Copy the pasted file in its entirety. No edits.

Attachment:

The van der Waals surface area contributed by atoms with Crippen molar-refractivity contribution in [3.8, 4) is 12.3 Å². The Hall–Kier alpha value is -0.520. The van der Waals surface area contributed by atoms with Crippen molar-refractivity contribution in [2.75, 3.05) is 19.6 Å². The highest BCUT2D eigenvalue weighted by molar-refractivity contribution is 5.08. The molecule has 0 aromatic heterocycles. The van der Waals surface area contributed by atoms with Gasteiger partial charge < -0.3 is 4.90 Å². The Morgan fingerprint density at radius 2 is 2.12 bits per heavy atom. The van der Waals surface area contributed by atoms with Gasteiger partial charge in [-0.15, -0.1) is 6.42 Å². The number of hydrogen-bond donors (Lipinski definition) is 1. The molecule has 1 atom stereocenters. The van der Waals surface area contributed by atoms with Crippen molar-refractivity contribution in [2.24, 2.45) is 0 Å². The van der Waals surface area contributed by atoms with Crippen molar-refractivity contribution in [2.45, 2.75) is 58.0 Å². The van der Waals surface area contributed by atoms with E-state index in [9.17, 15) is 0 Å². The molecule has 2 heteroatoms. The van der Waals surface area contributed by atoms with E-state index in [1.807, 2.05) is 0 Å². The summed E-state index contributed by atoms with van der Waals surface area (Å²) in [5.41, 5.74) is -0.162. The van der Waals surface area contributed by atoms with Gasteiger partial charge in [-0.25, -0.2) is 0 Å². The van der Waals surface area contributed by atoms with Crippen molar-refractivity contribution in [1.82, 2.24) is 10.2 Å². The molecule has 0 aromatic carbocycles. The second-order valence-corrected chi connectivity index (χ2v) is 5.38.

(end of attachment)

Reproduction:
The van der Waals surface area contributed by atoms with Crippen molar-refractivity contribution in [3.8, 4) is 12.3 Å². The Hall–Kier alpha value is -0.520. The van der Waals surface area contributed by atoms with Crippen molar-refractivity contribution in [2.75, 3.05) is 19.6 Å². The highest BCUT2D eigenvalue weighted by molar-refractivity contribution is 5.08. The molecule has 0 aromatic heterocycles. The van der Waals surface area contributed by atoms with Gasteiger partial charge < -0.3 is 4.90 Å². The Morgan fingerprint density at radius 2 is 2.12 bits per heavy atom. The van der Waals surface area contributed by atoms with Gasteiger partial charge in [-0.15, -0.1) is 6.42 Å². The number of hydrogen-bond donors (Lipinski definition) is 1. The molecule has 1 atom stereocenters. The van der Waals surface area contributed by atoms with Crippen molar-refractivity contribution in [2.24, 2.45) is 0 Å². The van der Waals surface area contributed by atoms with Crippen molar-refractivity contribution in [2.45, 2.75) is 58.0 Å². The van der Waals surface area contributed by atoms with E-state index in [9.17, 15) is 0 Å². The molecule has 2 heteroatoms. The van der Waals surface area contributed by atoms with E-state index in [1.807, 2.05) is 0 Å². The summed E-state index contributed by atoms with van der Waals surface area (Å²) in [5.41, 5.74) is -0.162. The van der Waals surface area contributed by atoms with Gasteiger partial charge in [-0.25, -0.2) is 0 Å². The van der Waals surface area contributed by atoms with Crippen molar-refractivity contribution in [1.82, 2.24) is 10.2 Å². The molecule has 0 aromatic carbocycles. The second-order valence-corrected chi connectivity index (χ2v) is 5.38.